Monday, January 29, 2007

A Citizen Letter Reprinted from WardSystemOshawa blog

Reuben N. Roth
30 Connaught Street
Oshawa, ON
L1G 2G9
Tel: 905-579-6578

January 23, 2007

Dear Mayor and Councillors:

I’m writing in support of retaining Oshawa’s ward system of representation and against switching to a general citywide vote.

The turnout for last November’s vote was well under the 50% turnout needed for a binding referendum vote. This means that the results of the ward vs. general vote referendum in last November’s municipal election are not binding and council need not act on these referendum questions in any way. To do so in the face of low voter turnout is to ‘playact’ at democracy – but it isn’t democratic. Oshawa is a large municipality that’s growing – this alone is reason to maintain the Ward system.

If we’re to encourage voter turnout in future elections, we need to simplify the municipal/regional ballot. A general, citywide vote threatens to confuse and further alienate voters. Moreover, the questions were badly written and confusing. I found that I had to reread the two questions to fully grasp their meaning. Cynics might interpret this as a ‘tactic’ rather than an honest attempt to solicit voters’ views on an issue. Lastly, a citywide campaign is expensive and has the effect of ‘shutting out’ potential candidates due to cost factors alone. Favouring wealthy candidates with deep pockets is anathema in a city whose roots are unquestionably working class. One argument in favour of a system that eliminates ward councillors is that this system relies on name recognition and tips the scales heavily in favour of incumbents. Surely the optics of this alone are going to be detrimental to local politics. If it’s still alive in 2010, this issue will threaten to dominate the next municipal campaign and distract voters from the urgent issues of development, services, and the environment.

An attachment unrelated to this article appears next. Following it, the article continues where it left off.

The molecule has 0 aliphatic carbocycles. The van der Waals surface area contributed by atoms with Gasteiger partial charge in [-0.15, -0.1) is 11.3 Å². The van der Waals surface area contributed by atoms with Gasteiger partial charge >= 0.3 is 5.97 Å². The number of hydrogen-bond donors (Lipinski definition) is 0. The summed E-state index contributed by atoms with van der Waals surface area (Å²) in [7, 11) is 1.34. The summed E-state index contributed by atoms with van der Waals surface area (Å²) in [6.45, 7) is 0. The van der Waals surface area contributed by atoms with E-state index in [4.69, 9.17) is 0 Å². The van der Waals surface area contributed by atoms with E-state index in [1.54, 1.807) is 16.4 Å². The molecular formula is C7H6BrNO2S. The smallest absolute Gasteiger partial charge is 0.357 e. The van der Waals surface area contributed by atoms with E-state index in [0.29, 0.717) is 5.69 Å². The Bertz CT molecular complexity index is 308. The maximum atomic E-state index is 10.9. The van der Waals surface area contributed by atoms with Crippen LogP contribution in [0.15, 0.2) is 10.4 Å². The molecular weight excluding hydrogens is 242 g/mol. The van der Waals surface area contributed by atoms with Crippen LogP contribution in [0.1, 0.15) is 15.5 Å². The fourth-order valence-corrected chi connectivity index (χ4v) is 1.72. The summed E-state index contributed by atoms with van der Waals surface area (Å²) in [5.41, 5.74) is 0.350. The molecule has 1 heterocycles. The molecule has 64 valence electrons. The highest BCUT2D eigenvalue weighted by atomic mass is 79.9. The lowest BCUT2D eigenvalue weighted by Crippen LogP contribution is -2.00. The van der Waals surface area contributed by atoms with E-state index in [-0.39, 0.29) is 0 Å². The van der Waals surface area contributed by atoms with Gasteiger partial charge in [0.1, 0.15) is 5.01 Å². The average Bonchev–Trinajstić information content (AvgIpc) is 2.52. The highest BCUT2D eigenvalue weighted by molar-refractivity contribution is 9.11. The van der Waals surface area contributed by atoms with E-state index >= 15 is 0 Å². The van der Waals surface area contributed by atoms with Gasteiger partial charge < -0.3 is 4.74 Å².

Reuben N. Roth, Ph.D.

CC: Oshawa This Week

Mr. Roth was a member of the Oshawa Public Library Board of Directors and is currently an Assistant Professor of Sociology at Laurentian University. What does it say about the wording of the referendum questions when Mr. Roth, a Professor with a Ph.D in Education and Sociology and one of the brightest individuals I have met, indicates that even he had problems reading and understanding the question?

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